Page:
Before Mark Twain: A Sampler of Old, Old Times on the Mississippi

By John Francis McDermott | Go to book overview

CONCERNING THE CONDUCT
OF THE CAPTAIN OF THE Casket

[Some of the tribulations of steamboat travel are summed up in the following account of the voyage of the Casket from Louisville to St. Louis in October, 1837, as related in the "Table Talk" section of the North American Quarterly Review for March, 1838, IX, 187-92. The author was almost certainly Sumner Lincoln Fairchild, a minor poet and editor of that periodical. The original charges against the captain were published in the St. Louis Missouri Republican on October 24, 1837; a "true" statement of facts, made in rejoinder by friends of Captain Hamilton, appeared in the next day's issue of that paper and was repeated on the following day.]

The waters of the beautiful Ohio had subsided when we left Louisville for St. Louis; therefore, the steamboat groaned and jarred on the sandbars day after day, while the numerous passengers, half famished through the tedious delay, amused themselves by turning the everlasting windlass, or playing games in which they felt no interest, or scolding one another for being discontent, or sleeping away the hours, or darting in skiffs and canoes over the transparent waters of La Belle Riviere. It was a picturesque though a vexatious scene; eighteen steamboats, at one time, jammed and interlocked, were struggling over the bar. Thousands of bales of cotton, attached by cords, were floating hither and thither, or lay, half buried, among the falling masses of the bluff. The captain looked on with exemplary resignation, while the mate looked around with the eye of a tyrant, and the sailors shouted and cheered, and some cried, 'she moves,' and others said 'No.' But, after all their struggles and toils, there the steamboat lay.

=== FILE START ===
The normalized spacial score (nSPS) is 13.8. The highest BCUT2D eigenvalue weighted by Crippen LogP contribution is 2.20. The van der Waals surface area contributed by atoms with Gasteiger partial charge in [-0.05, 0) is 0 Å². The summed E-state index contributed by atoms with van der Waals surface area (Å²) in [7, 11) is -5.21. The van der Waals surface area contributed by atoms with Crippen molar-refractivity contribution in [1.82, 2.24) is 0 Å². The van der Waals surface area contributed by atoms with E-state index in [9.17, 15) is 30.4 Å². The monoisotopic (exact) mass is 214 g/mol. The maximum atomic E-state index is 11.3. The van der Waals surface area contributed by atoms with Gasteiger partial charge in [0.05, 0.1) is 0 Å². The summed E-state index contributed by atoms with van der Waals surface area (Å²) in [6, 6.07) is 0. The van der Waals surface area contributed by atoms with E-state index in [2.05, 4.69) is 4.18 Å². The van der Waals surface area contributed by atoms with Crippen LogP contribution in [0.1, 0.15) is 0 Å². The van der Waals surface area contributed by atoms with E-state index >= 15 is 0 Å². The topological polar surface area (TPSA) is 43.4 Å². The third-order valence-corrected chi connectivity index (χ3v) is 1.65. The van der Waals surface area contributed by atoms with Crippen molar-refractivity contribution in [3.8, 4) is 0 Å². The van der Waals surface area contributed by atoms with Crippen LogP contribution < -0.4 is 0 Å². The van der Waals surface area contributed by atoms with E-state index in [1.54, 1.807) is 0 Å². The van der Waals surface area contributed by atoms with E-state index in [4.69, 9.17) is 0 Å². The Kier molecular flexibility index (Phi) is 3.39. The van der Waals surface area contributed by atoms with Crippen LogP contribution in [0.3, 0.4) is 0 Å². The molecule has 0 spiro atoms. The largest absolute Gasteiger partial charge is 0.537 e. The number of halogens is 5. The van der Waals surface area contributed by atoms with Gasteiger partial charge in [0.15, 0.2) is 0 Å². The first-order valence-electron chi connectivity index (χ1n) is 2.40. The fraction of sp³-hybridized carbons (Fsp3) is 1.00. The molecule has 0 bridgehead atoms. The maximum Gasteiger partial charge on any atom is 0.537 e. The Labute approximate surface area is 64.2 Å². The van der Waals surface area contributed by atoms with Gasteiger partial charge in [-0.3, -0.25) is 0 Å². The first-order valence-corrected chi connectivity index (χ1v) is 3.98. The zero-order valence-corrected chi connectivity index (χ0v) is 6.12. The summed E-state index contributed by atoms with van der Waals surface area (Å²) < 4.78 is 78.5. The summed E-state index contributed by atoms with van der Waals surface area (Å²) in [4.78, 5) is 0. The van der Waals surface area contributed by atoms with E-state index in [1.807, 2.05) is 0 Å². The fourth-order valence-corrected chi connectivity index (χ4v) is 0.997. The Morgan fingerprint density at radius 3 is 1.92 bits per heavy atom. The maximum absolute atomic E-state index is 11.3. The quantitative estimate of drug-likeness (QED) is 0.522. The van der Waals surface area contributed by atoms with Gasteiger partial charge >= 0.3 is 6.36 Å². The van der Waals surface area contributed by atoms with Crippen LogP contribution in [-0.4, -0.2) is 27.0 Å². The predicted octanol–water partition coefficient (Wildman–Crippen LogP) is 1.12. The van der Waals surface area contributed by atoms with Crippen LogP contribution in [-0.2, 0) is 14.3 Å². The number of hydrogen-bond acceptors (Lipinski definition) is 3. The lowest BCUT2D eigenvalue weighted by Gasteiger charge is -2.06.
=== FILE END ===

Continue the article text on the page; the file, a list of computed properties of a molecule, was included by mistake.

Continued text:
At last, after many honest and exhausting endeavours, we effected our liberation, and floated again on the blue waters. But

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